The psychological impact of quarantine and how to reduce it

The December, 2019 coronavirus disease outbreak has seen many countries ask people who have potentially come into contact with the infection to isolate themselves at home or in a dedicated quarantine facility.

Most reviewed studies reported negative psychological effects including post-traumatic stress symptoms, confusion, and anger. Stressors included longer quarantine duration, infection fears, frustration, boredom, inadequate supplies, inadequate information, financial loss, and stigma.

Quarantine is often an unpleasant experience for those who undergo it. Separation from loved ones, the loss of freedom, uncertainty over disease status, and boredom can, on occasion, create dramatic effects. Suicide has been reported, substantial anger generated, and lawsuits brought following the imposition of quarantine in previous outbreaks. The potential benefits of mandatory mass quarantine need to be weighed carefully against the possible psychological costs. Successful use of quarantine as a public health measure requires us to reduce, as far as possible, the negative effects associated with it.

Some researchers have suggested long-lasting effects. In situations where quarantine is deemed necessary, officials should quarantine individuals for no longer than required, provide clear rationale for quarantine and information about protocols, and ensure sufficient supplies are provided. Appeals to altruism by reminding the public about the benefits of quarantine to wider society can be favourable.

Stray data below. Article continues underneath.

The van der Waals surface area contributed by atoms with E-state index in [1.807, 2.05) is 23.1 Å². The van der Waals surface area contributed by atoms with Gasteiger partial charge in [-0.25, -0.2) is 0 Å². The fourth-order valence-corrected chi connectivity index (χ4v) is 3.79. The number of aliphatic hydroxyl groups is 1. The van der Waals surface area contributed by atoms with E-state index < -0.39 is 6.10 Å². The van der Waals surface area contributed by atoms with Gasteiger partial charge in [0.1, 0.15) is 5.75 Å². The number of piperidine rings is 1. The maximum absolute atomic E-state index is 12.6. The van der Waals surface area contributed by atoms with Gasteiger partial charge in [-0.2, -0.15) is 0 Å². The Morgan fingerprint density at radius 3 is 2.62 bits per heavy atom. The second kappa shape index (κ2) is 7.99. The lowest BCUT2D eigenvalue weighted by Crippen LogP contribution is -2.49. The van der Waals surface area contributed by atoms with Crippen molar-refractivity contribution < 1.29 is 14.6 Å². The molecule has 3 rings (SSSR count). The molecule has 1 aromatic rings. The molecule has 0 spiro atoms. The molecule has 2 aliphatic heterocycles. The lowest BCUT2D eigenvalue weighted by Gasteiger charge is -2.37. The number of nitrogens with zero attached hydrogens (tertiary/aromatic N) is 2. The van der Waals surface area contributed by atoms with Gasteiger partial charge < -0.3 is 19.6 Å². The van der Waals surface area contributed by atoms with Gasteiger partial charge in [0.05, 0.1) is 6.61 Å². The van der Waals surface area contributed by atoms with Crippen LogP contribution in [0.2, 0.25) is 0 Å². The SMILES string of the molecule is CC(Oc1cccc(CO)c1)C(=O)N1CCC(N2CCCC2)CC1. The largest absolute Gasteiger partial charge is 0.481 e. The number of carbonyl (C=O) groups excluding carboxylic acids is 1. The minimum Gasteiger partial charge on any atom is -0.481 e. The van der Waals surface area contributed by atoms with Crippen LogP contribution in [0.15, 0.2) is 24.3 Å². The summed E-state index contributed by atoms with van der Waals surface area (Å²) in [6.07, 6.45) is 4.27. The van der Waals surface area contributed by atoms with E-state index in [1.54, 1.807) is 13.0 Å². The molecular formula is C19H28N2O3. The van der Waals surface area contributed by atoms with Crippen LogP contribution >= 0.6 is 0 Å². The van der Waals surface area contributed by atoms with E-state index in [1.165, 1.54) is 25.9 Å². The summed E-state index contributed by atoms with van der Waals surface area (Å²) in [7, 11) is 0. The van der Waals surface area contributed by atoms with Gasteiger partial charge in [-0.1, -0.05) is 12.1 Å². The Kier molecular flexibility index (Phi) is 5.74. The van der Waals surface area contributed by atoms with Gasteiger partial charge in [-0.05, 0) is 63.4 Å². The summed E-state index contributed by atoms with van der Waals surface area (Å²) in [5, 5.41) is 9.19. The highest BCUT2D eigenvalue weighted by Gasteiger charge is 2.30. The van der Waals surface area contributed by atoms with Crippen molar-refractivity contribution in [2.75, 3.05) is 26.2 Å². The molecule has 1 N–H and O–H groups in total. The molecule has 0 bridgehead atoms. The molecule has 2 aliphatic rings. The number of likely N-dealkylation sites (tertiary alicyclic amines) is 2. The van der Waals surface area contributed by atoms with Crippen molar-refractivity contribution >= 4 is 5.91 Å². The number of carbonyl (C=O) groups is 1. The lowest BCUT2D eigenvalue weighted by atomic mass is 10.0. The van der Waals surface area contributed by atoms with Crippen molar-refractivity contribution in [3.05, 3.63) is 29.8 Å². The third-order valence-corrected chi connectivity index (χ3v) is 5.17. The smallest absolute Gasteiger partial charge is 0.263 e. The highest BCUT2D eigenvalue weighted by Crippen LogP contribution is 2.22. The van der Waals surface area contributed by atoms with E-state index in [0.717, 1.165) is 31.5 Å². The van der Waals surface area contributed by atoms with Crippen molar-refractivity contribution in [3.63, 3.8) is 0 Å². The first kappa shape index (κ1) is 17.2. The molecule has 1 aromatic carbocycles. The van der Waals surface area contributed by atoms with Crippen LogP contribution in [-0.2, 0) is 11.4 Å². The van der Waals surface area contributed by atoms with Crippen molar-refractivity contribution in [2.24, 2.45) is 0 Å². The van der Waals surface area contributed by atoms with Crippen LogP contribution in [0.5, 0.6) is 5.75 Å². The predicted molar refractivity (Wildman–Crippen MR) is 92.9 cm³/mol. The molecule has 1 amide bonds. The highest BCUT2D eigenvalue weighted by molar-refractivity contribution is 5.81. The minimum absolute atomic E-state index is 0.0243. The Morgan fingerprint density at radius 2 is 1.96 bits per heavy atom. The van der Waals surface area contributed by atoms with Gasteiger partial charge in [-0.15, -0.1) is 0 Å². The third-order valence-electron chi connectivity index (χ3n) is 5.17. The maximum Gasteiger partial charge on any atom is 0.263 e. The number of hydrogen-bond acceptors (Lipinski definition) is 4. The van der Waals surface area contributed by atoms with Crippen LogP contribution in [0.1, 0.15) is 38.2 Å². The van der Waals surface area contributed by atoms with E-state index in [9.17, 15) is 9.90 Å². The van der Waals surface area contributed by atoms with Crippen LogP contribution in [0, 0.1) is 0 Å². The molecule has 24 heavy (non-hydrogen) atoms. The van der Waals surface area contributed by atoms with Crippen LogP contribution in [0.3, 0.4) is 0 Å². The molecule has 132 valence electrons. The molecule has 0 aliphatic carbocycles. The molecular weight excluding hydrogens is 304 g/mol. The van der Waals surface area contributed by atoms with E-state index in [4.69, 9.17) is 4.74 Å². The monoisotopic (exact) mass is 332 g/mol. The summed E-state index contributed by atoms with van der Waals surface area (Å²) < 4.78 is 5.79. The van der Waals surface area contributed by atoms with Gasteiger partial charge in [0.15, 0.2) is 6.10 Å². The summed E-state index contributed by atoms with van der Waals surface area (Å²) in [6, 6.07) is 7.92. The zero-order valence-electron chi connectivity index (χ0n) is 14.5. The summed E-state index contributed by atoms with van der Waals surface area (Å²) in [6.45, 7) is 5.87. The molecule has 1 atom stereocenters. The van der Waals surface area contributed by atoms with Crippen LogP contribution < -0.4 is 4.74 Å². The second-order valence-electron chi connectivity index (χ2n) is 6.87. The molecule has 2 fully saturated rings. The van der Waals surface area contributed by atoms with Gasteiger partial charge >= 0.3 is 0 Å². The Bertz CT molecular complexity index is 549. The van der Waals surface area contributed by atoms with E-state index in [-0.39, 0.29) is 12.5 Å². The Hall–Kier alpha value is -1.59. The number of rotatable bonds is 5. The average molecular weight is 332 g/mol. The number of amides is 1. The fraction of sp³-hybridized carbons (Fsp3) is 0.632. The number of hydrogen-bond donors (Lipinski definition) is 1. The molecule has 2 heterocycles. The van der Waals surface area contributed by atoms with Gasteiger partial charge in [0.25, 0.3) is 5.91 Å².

Given the developing situation with coronavirus, policy makers urgently need evidence synthesis to produce guidance for the public. In circumstances such as these, rapid reviews are recommended by WHO.

A study  of hospital staff who might have come into contact with SARS found that immediately after the quarantine period (9 days) ended, having been quarantined was the factor most predictive of symptoms of acute stress disorder. In the same study, quarantined staff were significantly more likely to report exhaustion, detachment from others, anxiety when dealing with febrile patients, irritability, insomnia, poor concentration and indecisiveness, deteriorating work performance, and reluctance to work or consideration of resignation. In another study, the effect of being quarantined was a predictor of post-traumatic stress symptoms in hospital employees even 3 years later.

There has been extensive study on the adverse affects of quarantine, however, in times like these, we are left with no choice but to comply.